Stack Overflow is a community of 4.7 million programmers, just like you, helping each other.

Join them; it only takes a minute:

Sign up
Join the Stack Overflow community to:
  1. Ask programming questions
  2. Answer and help your peers
  3. Get recognized for your expertise

I have a file strings.txt containing 100 strings, each on a line


For each of those strings, I want to find all the lines in file_to_look.txt that contain that string. Now, I could run grep 100 times like grep string1 file_to_look.txt, then grep string2 file_to_look.txt, etc., but that would take a lot of typing time for me.

Is there a way that I don't have to do so much typing?

EDIT: Solutions that go through file_to_look.txt only 1 time instead of 100 times would be great, since my file_to_look.txt is quite large.

share|improve this question
up vote 4 down vote accepted

-f is for passing (GNU) grep a pattern file.

grep -f strings.txt file_to_look.txt
share|improve this answer
This seems like the most elegant way to do it; +1 – sampson-chen Nov 6 '12 at 22:39
Does it go through the input file 1 time or 100 times? – Mika H. Nov 6 '12 at 22:41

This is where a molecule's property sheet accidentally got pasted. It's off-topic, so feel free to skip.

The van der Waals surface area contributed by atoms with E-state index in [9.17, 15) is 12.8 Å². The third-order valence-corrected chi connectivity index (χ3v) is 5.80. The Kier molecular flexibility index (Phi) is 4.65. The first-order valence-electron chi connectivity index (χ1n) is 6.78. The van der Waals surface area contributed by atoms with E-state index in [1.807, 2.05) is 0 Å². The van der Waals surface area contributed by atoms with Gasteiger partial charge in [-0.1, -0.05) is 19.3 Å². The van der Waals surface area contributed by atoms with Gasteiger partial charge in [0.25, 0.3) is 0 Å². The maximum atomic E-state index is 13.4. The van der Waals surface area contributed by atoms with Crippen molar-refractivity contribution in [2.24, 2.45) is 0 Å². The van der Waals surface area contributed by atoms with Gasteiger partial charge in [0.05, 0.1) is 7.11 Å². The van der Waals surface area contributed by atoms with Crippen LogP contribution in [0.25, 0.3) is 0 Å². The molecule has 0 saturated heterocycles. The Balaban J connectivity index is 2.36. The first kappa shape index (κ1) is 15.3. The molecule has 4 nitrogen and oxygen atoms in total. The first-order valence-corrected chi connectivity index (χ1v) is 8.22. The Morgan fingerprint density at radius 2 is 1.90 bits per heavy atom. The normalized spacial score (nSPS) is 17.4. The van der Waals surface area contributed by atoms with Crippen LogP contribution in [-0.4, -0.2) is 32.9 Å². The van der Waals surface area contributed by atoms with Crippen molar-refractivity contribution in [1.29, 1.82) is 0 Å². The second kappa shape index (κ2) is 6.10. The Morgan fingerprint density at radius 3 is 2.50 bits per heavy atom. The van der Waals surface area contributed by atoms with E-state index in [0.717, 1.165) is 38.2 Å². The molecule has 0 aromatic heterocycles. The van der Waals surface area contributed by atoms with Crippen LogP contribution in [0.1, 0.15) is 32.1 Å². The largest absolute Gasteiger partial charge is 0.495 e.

It reads the pattern file once, then scans the input file once, so just 1 time. – j.w.r Nov 6 '12 at 22:48

Usually xargs is used for repeating commands with multiple values:

xargs -I{} grep {} file_to_look.txt < strings.txt
share|improve this answer

You can do it using while read, like this:

cat strings.txt | while read line ; do grep "$line" file_to_look.txt ; done

For more alternative ways take a look at:

share|improve this answer
while read line; do grep "$line" file_to_look.txt; done < strings.txt

That does exactly what you asked for. Substitute ";" for newlines as you see fit.

xargs is the other option people will suggest. My suggestion is to generally look for another alternative first, as xarg has a bunch of gotchas which can make things go very wrong.

Greg's bash wiki on xargs

share|improve this answer

You can do it with the following short script:


patterns=$(tr '\n' '|' $filename)
patterns=${patterns%?} # remove the last |
grep -E $patterns $file_to_look

This rounds up all of your search patterns together and hands it off to grep in one go with the -E option, so grep only has to parse through file_to_look.txt once, instead of a 100 times.

share|improve this answer

Your Answer


By posting your answer, you agree to the privacy policy and terms of service.

Not the answer you're looking for? Browse other questions tagged or ask your own question.